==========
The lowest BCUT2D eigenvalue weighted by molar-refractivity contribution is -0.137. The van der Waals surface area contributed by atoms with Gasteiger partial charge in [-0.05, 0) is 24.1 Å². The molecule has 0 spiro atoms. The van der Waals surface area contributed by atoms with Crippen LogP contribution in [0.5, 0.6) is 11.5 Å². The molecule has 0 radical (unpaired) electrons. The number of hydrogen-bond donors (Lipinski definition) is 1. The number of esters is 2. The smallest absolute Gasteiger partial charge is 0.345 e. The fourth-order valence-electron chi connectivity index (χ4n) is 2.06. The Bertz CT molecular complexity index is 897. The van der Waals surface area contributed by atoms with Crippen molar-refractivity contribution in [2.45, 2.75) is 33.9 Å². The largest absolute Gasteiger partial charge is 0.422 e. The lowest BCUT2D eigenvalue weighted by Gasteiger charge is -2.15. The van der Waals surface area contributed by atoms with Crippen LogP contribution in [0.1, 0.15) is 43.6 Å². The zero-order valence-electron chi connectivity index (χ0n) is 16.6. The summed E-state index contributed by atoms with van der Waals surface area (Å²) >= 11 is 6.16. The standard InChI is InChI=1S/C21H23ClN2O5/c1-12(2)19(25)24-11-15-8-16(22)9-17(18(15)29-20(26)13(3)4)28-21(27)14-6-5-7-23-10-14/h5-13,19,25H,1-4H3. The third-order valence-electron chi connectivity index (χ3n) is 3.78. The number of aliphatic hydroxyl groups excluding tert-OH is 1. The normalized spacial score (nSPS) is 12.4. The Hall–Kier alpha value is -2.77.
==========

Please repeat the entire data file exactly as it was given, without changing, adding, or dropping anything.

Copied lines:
The lowest BCUT2D eigenvalue weighted by molar-refractivity contribution is -0.137. The van der Waals surface area contributed by atoms with Gasteiger partial charge in [-0.05, 0) is 24.1 Å². The molecule has 0 spiro atoms. The van der Waals surface area contributed by atoms with Crippen LogP contribution in [0.5, 0.6) is 11.5 Å². The molecule has 0 radical (unpaired) electrons. The number of hydrogen-bond donors (Lipinski definition) is 1. The number of esters is 2. The smallest absolute Gasteiger partial charge is 0.345 e. The fourth-order valence-electron chi connectivity index (χ4n) is 2.06. The Bertz CT molecular complexity index is 897. The van der Waals surface area contributed by atoms with Crippen molar-refractivity contribution in [2.45, 2.75) is 33.9 Å². The largest absolute Gasteiger partial charge is 0.422 e. The lowest BCUT2D eigenvalue weighted by Gasteiger charge is -2.15. The van der Waals surface area contributed by atoms with Crippen LogP contribution in [0.1, 0.15) is 43.6 Å². The zero-order valence-electron chi connectivity index (χ0n) is 16.6. The summed E-state index contributed by atoms with van der Waals surface area (Å²) >= 11 is 6.16. The standard InChI is InChI=1S/C21H23ClN2O5/c1-12(2)19(25)24-11-15-8-16(22)9-17(18(15)29-20(26)13(3)4)28-21(27)14-6-5-7-23-10-14/h5-13,19,25H,1-4H3. The third-order valence-electron chi connectivity index (χ3n) is 3.78. The number of aliphatic hydroxyl groups excluding tert-OH is 1. The normalized spacial score (nSPS) is 12.4. The Hall–Kier alpha value is -2.77.